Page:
Stroke patients who face months of tedious rehabilitation to regain the use of impaired limbs may benefit from new haptics systems -- interfaces that add the sense of touch to virtual computer environments -- in development at the University of Southern California's Integrated Media Systems Center (IMSC).
The new systems, being designed by an interdisciplinary team of researchers from the Viterbi School of Engineering and the Annenberg School for Communication, are challenging stroke patients to grasp, pinch, squeeze, throw and push their way to recovery.
With a $1.8-million grant from the National Institutes of Health (NIH), the team has come up with quite an assortment of new applications. Some are designed to make stroke survivors stack, push or pour liquid out of three-dimensional objects in immersive environments, while other tasks force them to pick up objects and move them through cyberspace corridors without bumping into walls or falling into booby traps.
"Haptics, which adds the sense of touch to 3-D computing, lets stroke patients interact with virtual worlds by feel," said Margaret McLaughlin, an IMSC investigator and professor of communication at the USC Annenberg School for Communication. "The big advantage is that we can control the environment and design cyber tasks that target each patient's impairment."
McLaughlin, who is a co-editor of Touch in Virtual Environments, works with researchers at the Keck School of Medicine of USC to design the new haptics technologies.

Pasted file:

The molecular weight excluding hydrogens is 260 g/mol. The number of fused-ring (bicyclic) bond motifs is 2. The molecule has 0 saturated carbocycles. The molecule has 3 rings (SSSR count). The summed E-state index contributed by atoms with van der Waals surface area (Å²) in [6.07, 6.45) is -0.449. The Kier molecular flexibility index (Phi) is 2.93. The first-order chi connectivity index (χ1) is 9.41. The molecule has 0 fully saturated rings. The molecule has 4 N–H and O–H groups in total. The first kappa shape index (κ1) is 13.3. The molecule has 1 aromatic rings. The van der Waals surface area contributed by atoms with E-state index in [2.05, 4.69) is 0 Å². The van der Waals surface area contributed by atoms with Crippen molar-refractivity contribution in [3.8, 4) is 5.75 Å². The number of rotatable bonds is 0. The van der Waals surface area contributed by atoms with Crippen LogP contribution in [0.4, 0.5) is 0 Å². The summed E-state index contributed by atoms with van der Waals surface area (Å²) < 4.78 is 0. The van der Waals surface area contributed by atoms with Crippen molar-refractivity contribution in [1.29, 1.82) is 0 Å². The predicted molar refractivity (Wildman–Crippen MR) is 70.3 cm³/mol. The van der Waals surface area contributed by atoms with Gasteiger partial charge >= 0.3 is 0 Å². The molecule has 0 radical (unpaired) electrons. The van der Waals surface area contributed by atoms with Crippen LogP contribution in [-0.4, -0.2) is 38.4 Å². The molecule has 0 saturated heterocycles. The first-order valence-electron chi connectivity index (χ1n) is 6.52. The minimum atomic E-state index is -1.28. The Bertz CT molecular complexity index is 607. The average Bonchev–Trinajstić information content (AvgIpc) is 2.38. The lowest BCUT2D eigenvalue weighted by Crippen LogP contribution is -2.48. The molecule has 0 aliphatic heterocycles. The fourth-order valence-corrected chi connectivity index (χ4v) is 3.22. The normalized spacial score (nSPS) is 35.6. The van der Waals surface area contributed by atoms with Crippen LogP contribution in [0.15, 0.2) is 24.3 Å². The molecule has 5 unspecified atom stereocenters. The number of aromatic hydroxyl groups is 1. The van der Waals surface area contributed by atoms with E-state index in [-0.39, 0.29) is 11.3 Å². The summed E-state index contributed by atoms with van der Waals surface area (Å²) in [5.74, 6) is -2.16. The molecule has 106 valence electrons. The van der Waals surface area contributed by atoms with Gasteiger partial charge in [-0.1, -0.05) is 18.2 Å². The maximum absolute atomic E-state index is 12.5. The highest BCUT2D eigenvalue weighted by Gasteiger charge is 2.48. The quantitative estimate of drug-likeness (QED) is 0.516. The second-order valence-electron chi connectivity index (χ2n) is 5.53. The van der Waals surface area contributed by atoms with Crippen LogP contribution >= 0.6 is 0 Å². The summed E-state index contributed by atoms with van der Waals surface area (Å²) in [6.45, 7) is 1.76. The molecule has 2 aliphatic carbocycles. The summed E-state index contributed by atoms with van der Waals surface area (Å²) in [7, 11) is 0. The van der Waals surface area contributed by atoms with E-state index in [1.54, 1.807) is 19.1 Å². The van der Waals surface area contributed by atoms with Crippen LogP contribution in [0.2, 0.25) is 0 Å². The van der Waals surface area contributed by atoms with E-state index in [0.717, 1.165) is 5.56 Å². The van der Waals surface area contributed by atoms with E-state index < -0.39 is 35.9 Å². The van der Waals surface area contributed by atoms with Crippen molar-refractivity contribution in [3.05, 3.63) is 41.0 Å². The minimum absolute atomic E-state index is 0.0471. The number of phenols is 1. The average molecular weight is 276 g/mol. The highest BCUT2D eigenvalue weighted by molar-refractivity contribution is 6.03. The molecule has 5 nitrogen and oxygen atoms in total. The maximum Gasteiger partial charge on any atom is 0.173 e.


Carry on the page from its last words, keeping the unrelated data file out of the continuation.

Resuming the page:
"The technology got its start in commercial gaming, with the debut of inexpensive, non-immersive versions using force-feedback joysticks and steering wheels that vibrated as the driver sped along a video racetrack," she said. "But in university laboratories, the availability of more sensitive, high-end devices that could render touch sensations in three dimensions quickly led to applications in more serious pursuits."
Haptics interfaces began to emerge in such fields as medical and surgical training programs, flight school, teleoperations and scientific visualization. In 2004, NIH saw a need for the technology among stroke survivors, said principal investigator Thomas McNeill, professor of cell and neurobiology, neurology and neurogerontology at the Keck School, and awarded USC and the University of Texas, Austin, a grant to pursue the work.
"More than 700,000 people suffer a stroke each year and nearly 450,000 survive with some form of neurologic impairment or disability," NcNeill said. Those numbers will grow, he added, as the population ages and obesity and heart disease increase, making innovative rehabilitation programs "a national priority" in the next 50 years.
A group of interdisciplinary faculty and Ph.D. students in IMSC's Haptics and Virtual Environments Lab -- including McLaughlin , Albert "Skip" Rizzo, Younbo Jung, Wei Peng, Shih-Ching Yeh and Weirong Zhu -- went to work on the applications.